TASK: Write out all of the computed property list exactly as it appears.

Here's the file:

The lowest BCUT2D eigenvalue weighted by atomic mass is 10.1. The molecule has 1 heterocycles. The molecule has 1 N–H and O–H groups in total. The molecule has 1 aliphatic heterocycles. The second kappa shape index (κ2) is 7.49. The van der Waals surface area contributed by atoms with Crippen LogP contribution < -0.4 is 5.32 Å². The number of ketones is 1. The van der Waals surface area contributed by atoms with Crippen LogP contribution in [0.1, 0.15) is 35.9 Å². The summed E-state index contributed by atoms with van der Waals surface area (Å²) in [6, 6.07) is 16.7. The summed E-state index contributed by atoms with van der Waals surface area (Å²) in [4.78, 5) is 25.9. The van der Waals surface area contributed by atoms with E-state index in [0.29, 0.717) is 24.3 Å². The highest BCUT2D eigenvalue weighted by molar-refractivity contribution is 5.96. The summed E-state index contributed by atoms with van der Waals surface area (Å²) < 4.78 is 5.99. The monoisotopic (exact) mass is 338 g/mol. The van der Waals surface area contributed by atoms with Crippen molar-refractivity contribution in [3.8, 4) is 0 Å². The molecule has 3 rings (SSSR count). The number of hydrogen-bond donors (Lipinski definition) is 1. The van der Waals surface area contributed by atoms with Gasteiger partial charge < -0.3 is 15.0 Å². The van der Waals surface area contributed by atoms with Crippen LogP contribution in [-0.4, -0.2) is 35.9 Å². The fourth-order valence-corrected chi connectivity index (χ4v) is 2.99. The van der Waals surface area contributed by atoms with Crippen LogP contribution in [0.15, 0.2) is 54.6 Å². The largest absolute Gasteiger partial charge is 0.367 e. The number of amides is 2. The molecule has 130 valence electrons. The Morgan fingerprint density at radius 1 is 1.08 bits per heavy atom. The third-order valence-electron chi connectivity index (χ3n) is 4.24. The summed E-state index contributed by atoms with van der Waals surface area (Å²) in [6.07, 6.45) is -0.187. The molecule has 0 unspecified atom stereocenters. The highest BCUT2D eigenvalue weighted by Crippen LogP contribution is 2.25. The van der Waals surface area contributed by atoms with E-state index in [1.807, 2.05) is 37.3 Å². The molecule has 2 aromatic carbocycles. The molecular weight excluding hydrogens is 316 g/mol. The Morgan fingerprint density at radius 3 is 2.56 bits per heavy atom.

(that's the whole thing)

The lowest BCUT2D eigenvalue weighted by atomic mass is 10.1. The molecule has 1 heterocycles. The molecule has 1 N–H and O–H groups in total. The molecule has 1 aliphatic heterocycles. The second kappa shape index (κ2) is 7.49. The van der Waals surface area contributed by atoms with Crippen LogP contribution < -0.4 is 5.32 Å². The number of ketones is 1. The van der Waals surface area contributed by atoms with Crippen LogP contribution in [0.1, 0.15) is 35.9 Å². The summed E-state index contributed by atoms with van der Waals surface area (Å²) in [6, 6.07) is 16.7. The summed E-state index contributed by atoms with van der Waals surface area (Å²) in [4.78, 5) is 25.9. The van der Waals surface area contributed by atoms with E-state index in [0.29, 0.717) is 24.3 Å². The highest BCUT2D eigenvalue weighted by molar-refractivity contribution is 5.96. The summed E-state index contributed by atoms with van der Waals surface area (Å²) < 4.78 is 5.99. The monoisotopic (exact) mass is 338 g/mol. The van der Waals surface area contributed by atoms with Crippen molar-refractivity contribution in [3.8, 4) is 0 Å². The molecule has 3 rings (SSSR count). The number of hydrogen-bond donors (Lipinski definition) is 1. The van der Waals surface area contributed by atoms with Gasteiger partial charge < -0.3 is 15.0 Å². The van der Waals surface area contributed by atoms with Crippen LogP contribution in [-0.4, -0.2) is 35.9 Å². The fourth-order valence-corrected chi connectivity index (χ4v) is 2.99. The van der Waals surface area contributed by atoms with Crippen LogP contribution in [0.15, 0.2) is 54.6 Å². The largest absolute Gasteiger partial charge is 0.367 e. The number of amides is 2. The molecule has 130 valence electrons. The Morgan fingerprint density at radius 1 is 1.08 bits per heavy atom. The third-order valence-electron chi connectivity index (χ3n) is 4.24. The summed E-state index contributed by atoms with van der Waals surface area (Å²) in [6.07, 6.45) is -0.187. The molecule has 0 unspecified atom stereocenters. The highest BCUT2D eigenvalue weighted by Crippen LogP contribution is 2.25. The van der Waals surface area contributed by atoms with E-state index in [1.807, 2.05) is 37.3 Å². The molecule has 2 aromatic carbocycles. The molecular weight excluding hydrogens is 316 g/mol. The Morgan fingerprint density at radius 3 is 2.56 bits per heavy atom.